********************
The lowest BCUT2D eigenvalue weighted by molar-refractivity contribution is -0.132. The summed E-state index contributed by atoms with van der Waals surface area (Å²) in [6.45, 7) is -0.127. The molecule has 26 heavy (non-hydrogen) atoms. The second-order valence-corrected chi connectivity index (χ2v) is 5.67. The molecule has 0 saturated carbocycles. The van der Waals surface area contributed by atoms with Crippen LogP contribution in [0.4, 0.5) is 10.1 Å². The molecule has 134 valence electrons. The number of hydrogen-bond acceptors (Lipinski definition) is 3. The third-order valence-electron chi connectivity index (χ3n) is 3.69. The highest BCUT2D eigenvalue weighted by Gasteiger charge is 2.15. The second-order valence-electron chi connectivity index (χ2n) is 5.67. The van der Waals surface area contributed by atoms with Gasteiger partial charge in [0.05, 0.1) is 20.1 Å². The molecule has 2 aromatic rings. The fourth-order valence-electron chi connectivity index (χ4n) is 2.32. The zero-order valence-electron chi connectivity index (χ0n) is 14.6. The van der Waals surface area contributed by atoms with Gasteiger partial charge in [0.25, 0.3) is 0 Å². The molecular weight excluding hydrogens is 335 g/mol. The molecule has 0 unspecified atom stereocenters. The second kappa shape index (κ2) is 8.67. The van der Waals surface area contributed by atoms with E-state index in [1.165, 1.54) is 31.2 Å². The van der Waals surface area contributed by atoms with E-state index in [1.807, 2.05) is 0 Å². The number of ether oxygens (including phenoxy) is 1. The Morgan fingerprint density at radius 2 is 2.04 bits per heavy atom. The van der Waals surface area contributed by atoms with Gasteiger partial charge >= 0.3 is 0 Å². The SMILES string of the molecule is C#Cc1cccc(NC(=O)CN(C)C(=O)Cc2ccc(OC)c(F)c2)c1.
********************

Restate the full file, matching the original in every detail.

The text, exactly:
The lowest BCUT2D eigenvalue weighted by molar-refractivity contribution is -0.132. The summed E-state index contributed by atoms with van der Waals surface area (Å²) in [6.45, 7) is -0.127. The molecule has 26 heavy (non-hydrogen) atoms. The second-order valence-corrected chi connectivity index (χ2v) is 5.67. The molecule has 0 saturated carbocycles. The van der Waals surface area contributed by atoms with Crippen LogP contribution in [0.4, 0.5) is 10.1 Å². The molecule has 134 valence electrons. The number of hydrogen-bond acceptors (Lipinski definition) is 3. The third-order valence-electron chi connectivity index (χ3n) is 3.69. The highest BCUT2D eigenvalue weighted by Gasteiger charge is 2.15. The second-order valence-electron chi connectivity index (χ2n) is 5.67. The van der Waals surface area contributed by atoms with Gasteiger partial charge in [0.05, 0.1) is 20.1 Å². The molecule has 2 aromatic rings. The fourth-order valence-electron chi connectivity index (χ4n) is 2.32. The zero-order valence-electron chi connectivity index (χ0n) is 14.6. The van der Waals surface area contributed by atoms with Gasteiger partial charge in [0.25, 0.3) is 0 Å². The molecular weight excluding hydrogens is 335 g/mol. The molecule has 0 unspecified atom stereocenters. The second kappa shape index (κ2) is 8.67. The van der Waals surface area contributed by atoms with E-state index in [1.165, 1.54) is 31.2 Å². The van der Waals surface area contributed by atoms with E-state index in [1.807, 2.05) is 0 Å². The number of ether oxygens (including phenoxy) is 1. The Morgan fingerprint density at radius 2 is 2.04 bits per heavy atom. The van der Waals surface area contributed by atoms with Gasteiger partial charge >= 0.3 is 0 Å². The SMILES string of the molecule is C#Cc1cccc(NC(=O)CN(C)C(=O)Cc2ccc(OC)c(F)c2)c1.